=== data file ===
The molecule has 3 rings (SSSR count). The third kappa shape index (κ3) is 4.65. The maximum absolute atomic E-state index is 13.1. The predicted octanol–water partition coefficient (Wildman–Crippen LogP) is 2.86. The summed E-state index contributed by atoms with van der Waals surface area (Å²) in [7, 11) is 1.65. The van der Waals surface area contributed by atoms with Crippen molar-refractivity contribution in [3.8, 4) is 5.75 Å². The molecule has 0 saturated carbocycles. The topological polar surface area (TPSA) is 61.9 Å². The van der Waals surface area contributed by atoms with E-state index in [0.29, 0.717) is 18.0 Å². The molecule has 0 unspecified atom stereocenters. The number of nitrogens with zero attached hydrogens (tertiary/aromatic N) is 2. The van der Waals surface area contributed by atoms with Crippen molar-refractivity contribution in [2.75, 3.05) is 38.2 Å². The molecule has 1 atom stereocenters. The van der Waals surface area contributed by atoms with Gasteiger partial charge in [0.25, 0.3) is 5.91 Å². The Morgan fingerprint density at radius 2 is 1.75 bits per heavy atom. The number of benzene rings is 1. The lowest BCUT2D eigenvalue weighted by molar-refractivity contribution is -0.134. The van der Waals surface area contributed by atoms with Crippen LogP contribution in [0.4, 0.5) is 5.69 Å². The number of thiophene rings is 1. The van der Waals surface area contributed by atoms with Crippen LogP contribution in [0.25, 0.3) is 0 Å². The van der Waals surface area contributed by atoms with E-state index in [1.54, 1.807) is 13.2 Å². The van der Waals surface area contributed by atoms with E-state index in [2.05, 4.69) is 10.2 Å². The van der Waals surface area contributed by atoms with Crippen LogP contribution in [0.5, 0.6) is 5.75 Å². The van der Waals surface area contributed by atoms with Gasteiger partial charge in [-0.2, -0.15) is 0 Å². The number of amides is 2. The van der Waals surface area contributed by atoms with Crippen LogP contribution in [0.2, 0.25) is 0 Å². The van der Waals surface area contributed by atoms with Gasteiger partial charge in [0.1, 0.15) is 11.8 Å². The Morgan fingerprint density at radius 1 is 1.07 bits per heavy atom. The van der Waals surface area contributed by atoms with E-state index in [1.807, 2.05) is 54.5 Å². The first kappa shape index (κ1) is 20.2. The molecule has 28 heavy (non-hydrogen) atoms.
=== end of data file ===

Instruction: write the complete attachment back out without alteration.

The molecule has 3 rings (SSSR count). The third kappa shape index (κ3) is 4.65. The maximum absolute atomic E-state index is 13.1. The predicted octanol–water partition coefficient (Wildman–Crippen LogP) is 2.86. The summed E-state index contributed by atoms with van der Waals surface area (Å²) in [7, 11) is 1.65. The van der Waals surface area contributed by atoms with Crippen molar-refractivity contribution in [3.8, 4) is 5.75 Å². The molecule has 0 saturated carbocycles. The topological polar surface area (TPSA) is 61.9 Å². The van der Waals surface area contributed by atoms with E-state index in [0.29, 0.717) is 18.0 Å². The molecule has 0 unspecified atom stereocenters. The number of nitrogens with zero attached hydrogens (tertiary/aromatic N) is 2. The van der Waals surface area contributed by atoms with Crippen molar-refractivity contribution in [2.75, 3.05) is 38.2 Å². The molecule has 1 atom stereocenters. The van der Waals surface area contributed by atoms with Gasteiger partial charge in [0.25, 0.3) is 5.91 Å². The Morgan fingerprint density at radius 2 is 1.75 bits per heavy atom. The number of benzene rings is 1. The lowest BCUT2D eigenvalue weighted by molar-refractivity contribution is -0.134. The van der Waals surface area contributed by atoms with Crippen LogP contribution in [0.4, 0.5) is 5.69 Å². The number of thiophene rings is 1. The van der Waals surface area contributed by atoms with Crippen LogP contribution in [0.25, 0.3) is 0 Å². The van der Waals surface area contributed by atoms with E-state index in [1.54, 1.807) is 13.2 Å². The van der Waals surface area contributed by atoms with E-state index in [2.05, 4.69) is 10.2 Å². The van der Waals surface area contributed by atoms with Crippen LogP contribution in [0.5, 0.6) is 5.75 Å². The van der Waals surface area contributed by atoms with Gasteiger partial charge in [-0.2, -0.15) is 0 Å². The number of amides is 2. The van der Waals surface area contributed by atoms with Crippen LogP contribution in [0.2, 0.25) is 0 Å². The van der Waals surface area contributed by atoms with Gasteiger partial charge in [0.1, 0.15) is 11.8 Å². The Morgan fingerprint density at radius 1 is 1.07 bits per heavy atom. The van der Waals surface area contributed by atoms with E-state index in [1.807, 2.05) is 54.5 Å². The first kappa shape index (κ1) is 20.2. The molecule has 28 heavy (non-hydrogen) atoms.